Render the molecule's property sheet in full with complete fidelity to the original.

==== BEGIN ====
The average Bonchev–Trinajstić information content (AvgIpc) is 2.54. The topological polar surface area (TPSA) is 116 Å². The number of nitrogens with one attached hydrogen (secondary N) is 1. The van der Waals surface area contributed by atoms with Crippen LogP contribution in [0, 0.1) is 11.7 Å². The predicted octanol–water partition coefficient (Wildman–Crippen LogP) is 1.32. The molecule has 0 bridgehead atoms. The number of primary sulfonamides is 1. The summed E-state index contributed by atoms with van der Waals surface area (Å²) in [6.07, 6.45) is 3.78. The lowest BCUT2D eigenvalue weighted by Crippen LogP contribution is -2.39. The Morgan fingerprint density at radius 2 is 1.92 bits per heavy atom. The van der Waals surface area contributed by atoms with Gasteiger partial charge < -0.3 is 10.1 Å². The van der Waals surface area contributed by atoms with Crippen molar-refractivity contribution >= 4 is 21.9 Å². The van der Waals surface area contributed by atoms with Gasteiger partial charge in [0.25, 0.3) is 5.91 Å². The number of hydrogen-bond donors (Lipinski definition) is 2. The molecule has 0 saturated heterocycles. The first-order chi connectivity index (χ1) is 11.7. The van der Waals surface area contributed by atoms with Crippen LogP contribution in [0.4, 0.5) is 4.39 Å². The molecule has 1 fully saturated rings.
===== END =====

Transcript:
The average Bonchev–Trinajstić information content (AvgIpc) is 2.54. The topological polar surface area (TPSA) is 116 Å². The number of nitrogens with one attached hydrogen (secondary N) is 1. The van der Waals surface area contributed by atoms with Crippen LogP contribution in [0, 0.1) is 11.7 Å². The predicted octanol–water partition coefficient (Wildman–Crippen LogP) is 1.32. The molecule has 0 bridgehead atoms. The number of primary sulfonamides is 1. The summed E-state index contributed by atoms with van der Waals surface area (Å²) in [6.07, 6.45) is 3.78. The lowest BCUT2D eigenvalue weighted by Crippen LogP contribution is -2.39. The Morgan fingerprint density at radius 2 is 1.92 bits per heavy atom. The van der Waals surface area contributed by atoms with Gasteiger partial charge < -0.3 is 10.1 Å². The van der Waals surface area contributed by atoms with Crippen molar-refractivity contribution >= 4 is 21.9 Å². The van der Waals surface area contributed by atoms with Gasteiger partial charge in [0.25, 0.3) is 5.91 Å². The number of hydrogen-bond donors (Lipinski definition) is 2. The molecule has 0 saturated heterocycles. The first-order chi connectivity index (χ1) is 11.7. The van der Waals surface area contributed by atoms with Crippen LogP contribution in [0.4, 0.5) is 4.39 Å². The molecule has 1 fully saturated rings.